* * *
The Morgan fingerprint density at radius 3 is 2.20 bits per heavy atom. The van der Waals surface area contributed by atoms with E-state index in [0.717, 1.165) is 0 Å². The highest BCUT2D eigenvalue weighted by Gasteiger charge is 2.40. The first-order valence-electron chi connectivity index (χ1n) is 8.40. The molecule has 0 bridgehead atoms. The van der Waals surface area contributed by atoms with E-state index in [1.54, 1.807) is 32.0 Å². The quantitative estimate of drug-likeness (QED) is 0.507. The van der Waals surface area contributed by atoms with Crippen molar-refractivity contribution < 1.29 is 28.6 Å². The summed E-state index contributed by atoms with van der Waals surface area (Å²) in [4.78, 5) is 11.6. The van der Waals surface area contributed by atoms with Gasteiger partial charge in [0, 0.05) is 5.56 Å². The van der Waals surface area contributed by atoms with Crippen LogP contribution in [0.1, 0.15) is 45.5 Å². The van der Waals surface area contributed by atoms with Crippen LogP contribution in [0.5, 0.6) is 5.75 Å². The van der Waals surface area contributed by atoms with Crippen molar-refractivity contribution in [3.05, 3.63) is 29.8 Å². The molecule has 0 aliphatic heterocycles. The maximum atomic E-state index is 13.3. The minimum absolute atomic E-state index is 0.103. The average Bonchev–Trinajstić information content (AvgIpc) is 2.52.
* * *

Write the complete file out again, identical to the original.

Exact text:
The Morgan fingerprint density at radius 3 is 2.20 bits per heavy atom. The van der Waals surface area contributed by atoms with E-state index in [0.717, 1.165) is 0 Å². The highest BCUT2D eigenvalue weighted by Gasteiger charge is 2.40. The first-order valence-electron chi connectivity index (χ1n) is 8.40. The molecule has 0 bridgehead atoms. The van der Waals surface area contributed by atoms with E-state index in [1.54, 1.807) is 32.0 Å². The quantitative estimate of drug-likeness (QED) is 0.507. The van der Waals surface area contributed by atoms with Crippen molar-refractivity contribution < 1.29 is 28.6 Å². The summed E-state index contributed by atoms with van der Waals surface area (Å²) in [4.78, 5) is 11.6. The van der Waals surface area contributed by atoms with Gasteiger partial charge in [0, 0.05) is 5.56 Å². The van der Waals surface area contributed by atoms with Crippen LogP contribution in [0.1, 0.15) is 45.5 Å². The van der Waals surface area contributed by atoms with Crippen LogP contribution in [0.5, 0.6) is 5.75 Å². The van der Waals surface area contributed by atoms with Crippen molar-refractivity contribution in [3.05, 3.63) is 29.8 Å². The molecule has 0 aliphatic heterocycles. The maximum atomic E-state index is 13.3. The minimum absolute atomic E-state index is 0.103. The average Bonchev–Trinajstić information content (AvgIpc) is 2.52.